David* is one of the 30+ scholarship applicants we have received since launching Allies to the Out-of-Work. He's overcome with the challenges, fears, and stress of being out of work. Harnessing the power of the micro-fundraising site, Indiegogo.com, we launched a campaign to raise $10,000 that will give 100 long-term unemployed people a full scholarship to our Job Search Accelerator Program (JSAP). This program is helping hundreds of people find work. However, it’s not something we can give away for free. So, we are hoping to get donations from those of you out there who:
A) Have been out of work recently and know how hard the job search really is.
B) Know somebody long-term unemployed and want to sponsor them.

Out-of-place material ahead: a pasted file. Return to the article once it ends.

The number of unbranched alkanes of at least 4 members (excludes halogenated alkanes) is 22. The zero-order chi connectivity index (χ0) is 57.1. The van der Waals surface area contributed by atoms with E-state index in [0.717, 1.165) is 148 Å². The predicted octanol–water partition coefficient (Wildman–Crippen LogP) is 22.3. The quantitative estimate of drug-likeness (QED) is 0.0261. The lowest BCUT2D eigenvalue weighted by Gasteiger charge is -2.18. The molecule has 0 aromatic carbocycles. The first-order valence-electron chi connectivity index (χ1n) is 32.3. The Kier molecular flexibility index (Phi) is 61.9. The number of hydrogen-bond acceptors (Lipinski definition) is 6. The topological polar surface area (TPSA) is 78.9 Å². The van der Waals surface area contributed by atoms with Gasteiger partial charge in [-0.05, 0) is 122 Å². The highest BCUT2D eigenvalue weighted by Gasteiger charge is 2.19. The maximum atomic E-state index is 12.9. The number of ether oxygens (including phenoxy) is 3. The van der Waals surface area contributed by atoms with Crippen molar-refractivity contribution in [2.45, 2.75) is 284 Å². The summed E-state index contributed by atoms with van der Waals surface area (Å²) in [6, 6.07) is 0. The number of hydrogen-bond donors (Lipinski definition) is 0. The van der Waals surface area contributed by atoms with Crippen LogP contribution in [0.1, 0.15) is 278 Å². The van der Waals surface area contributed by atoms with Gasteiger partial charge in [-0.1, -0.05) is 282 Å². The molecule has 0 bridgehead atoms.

C) Care about getting Americans back to work and on their feet.Find out how you can be an ally to the out-of-work. You can learn more about the program (and donate) by click the botton below: DONATE NOW ► For the next 3 weeks, we will share stories of those who have applied for a scholarship (see the application form here), so you can see how important it is that we get them the help they want and deserve, but can’t afford. Meet David: Q: What’s the hardest part about unemployed long-term?A: It is difficult to pick just one thing as the hardest part of being unemployed. Feeling useless, bills piling up, credit scores going down, feeling isolated socially, The list goes on. I would say that feeling like the longer I am unemployed the harder it is to get a job would be right up there. How do I explain why I am out of work so long? The interviews are fewer and farther between. It is more and more difficult to stay positive and prepare successfully for each opening from tweaking my resume, to acing the phone and onsite interview.Q: What have you been doing to look for work so far?A: Daily scour the job boards applying to between 3-12 jobs per week in a 100 mile radius, revamping my resume several times, networking on LinkedIn and Twitter. Reading and watching job search training and advice daily, keeping in touch with former co-workers and supervisors (work is still slow), taking online training to update and add to my skill set and then letting my contacts know to show all I am improving. Keeping in touch with the Veteran's rep at DOL.Q: Why do you feel our Job Search Accelerator Program can help you?A: I have viewed the videos and found them to be helpful but only in a general way. I participated in a intro Q+A once and got a great answer from J.T. on how to handle a problem in my background. If I could get regular coaching it would help in many areas. Being part of a group I could share what I learned and get ideas from other participants. Along the way, I would be able to ask questions and get answers that were directed to me instead of generalized in a newsletter. I would be able to avoid errors and correct the mistakes I do make much quicker. I also could get encouragement along the way which would be invaluable at this point.CommentsI know that the two-way communication in the process would be very valuable. It is important to me to help people as much as I can. once I got an offer I would help others with what i have learned. I know that the two-way communication in the process would be very valuable. It is important to me to help people as much as I can. once I got an offer I would help others with what i have learned. Thank you for considering my request.